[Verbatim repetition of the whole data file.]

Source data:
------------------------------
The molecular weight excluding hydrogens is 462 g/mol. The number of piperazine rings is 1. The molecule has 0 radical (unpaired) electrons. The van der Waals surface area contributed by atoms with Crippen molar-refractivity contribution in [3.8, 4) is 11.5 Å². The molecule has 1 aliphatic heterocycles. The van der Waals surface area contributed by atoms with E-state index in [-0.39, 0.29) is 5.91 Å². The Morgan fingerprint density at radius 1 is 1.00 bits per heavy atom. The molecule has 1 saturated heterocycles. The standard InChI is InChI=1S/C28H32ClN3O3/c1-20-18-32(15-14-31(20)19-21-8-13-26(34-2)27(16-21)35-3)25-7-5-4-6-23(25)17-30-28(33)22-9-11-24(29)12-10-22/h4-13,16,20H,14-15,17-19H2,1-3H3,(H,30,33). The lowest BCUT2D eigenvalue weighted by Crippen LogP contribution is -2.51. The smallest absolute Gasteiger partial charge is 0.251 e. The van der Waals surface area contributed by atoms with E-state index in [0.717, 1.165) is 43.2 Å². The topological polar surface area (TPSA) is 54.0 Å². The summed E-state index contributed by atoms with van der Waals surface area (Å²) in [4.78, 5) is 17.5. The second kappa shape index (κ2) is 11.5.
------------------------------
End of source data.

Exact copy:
The molecular weight excluding hydrogens is 462 g/mol. The number of piperazine rings is 1. The molecule has 0 radical (unpaired) electrons. The van der Waals surface area contributed by atoms with Crippen molar-refractivity contribution in [3.8, 4) is 11.5 Å². The molecule has 1 aliphatic heterocycles. The van der Waals surface area contributed by atoms with E-state index in [-0.39, 0.29) is 5.91 Å². The Morgan fingerprint density at radius 1 is 1.00 bits per heavy atom. The molecule has 1 saturated heterocycles. The standard InChI is InChI=1S/C28H32ClN3O3/c1-20-18-32(15-14-31(20)19-21-8-13-26(34-2)27(16-21)35-3)25-7-5-4-6-23(25)17-30-28(33)22-9-11-24(29)12-10-22/h4-13,16,20H,14-15,17-19H2,1-3H3,(H,30,33). The lowest BCUT2D eigenvalue weighted by Crippen LogP contribution is -2.51. The smallest absolute Gasteiger partial charge is 0.251 e. The van der Waals surface area contributed by atoms with E-state index in [0.717, 1.165) is 43.2 Å². The topological polar surface area (TPSA) is 54.0 Å². The summed E-state index contributed by atoms with van der Waals surface area (Å²) in [4.78, 5) is 17.5. The second kappa shape index (κ2) is 11.5.